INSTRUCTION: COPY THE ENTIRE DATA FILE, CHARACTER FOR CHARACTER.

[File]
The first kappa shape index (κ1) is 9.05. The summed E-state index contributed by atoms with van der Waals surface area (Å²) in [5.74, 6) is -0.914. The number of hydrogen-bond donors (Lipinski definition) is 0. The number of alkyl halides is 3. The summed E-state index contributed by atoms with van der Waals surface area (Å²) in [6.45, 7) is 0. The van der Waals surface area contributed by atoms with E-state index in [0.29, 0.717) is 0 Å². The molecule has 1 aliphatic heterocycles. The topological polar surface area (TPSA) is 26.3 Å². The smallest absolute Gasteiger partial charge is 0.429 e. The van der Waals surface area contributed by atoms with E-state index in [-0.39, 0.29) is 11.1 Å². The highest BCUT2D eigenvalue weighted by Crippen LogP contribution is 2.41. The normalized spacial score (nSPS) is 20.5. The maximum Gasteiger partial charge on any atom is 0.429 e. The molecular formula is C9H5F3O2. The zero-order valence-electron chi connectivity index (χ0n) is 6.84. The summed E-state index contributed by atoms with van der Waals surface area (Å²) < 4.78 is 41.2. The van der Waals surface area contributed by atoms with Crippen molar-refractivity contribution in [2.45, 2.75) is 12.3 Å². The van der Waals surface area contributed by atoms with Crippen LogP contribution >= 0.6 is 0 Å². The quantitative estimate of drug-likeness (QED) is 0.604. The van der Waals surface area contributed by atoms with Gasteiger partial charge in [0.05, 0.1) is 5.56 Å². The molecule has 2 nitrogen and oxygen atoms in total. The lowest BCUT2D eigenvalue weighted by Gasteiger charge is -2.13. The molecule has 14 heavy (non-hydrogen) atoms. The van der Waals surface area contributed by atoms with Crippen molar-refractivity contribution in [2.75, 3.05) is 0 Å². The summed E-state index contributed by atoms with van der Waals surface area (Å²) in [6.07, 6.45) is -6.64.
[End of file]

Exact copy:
The first kappa shape index (κ1) is 9.05. The summed E-state index contributed by atoms with van der Waals surface area (Å²) in [5.74, 6) is -0.914. The number of hydrogen-bond donors (Lipinski definition) is 0. The number of alkyl halides is 3. The summed E-state index contributed by atoms with van der Waals surface area (Å²) in [6.45, 7) is 0. The van der Waals surface area contributed by atoms with E-state index in [0.29, 0.717) is 0 Å². The molecule has 1 aliphatic heterocycles. The topological polar surface area (TPSA) is 26.3 Å². The smallest absolute Gasteiger partial charge is 0.429 e. The van der Waals surface area contributed by atoms with E-state index in [-0.39, 0.29) is 11.1 Å². The highest BCUT2D eigenvalue weighted by Crippen LogP contribution is 2.41. The normalized spacial score (nSPS) is 20.5. The maximum Gasteiger partial charge on any atom is 0.429 e. The molecular formula is C9H5F3O2. The zero-order valence-electron chi connectivity index (χ0n) is 6.84. The summed E-state index contributed by atoms with van der Waals surface area (Å²) < 4.78 is 41.2. The van der Waals surface area contributed by atoms with Crippen molar-refractivity contribution in [2.45, 2.75) is 12.3 Å². The van der Waals surface area contributed by atoms with Crippen LogP contribution >= 0.6 is 0 Å². The quantitative estimate of drug-likeness (QED) is 0.604. The van der Waals surface area contributed by atoms with Gasteiger partial charge in [0.05, 0.1) is 5.56 Å². The molecule has 2 nitrogen and oxygen atoms in total. The lowest BCUT2D eigenvalue weighted by Gasteiger charge is -2.13. The molecule has 14 heavy (non-hydrogen) atoms. The van der Waals surface area contributed by atoms with Crippen molar-refractivity contribution in [2.75, 3.05) is 0 Å². The summed E-state index contributed by atoms with van der Waals surface area (Å²) in [6.07, 6.45) is -6.64.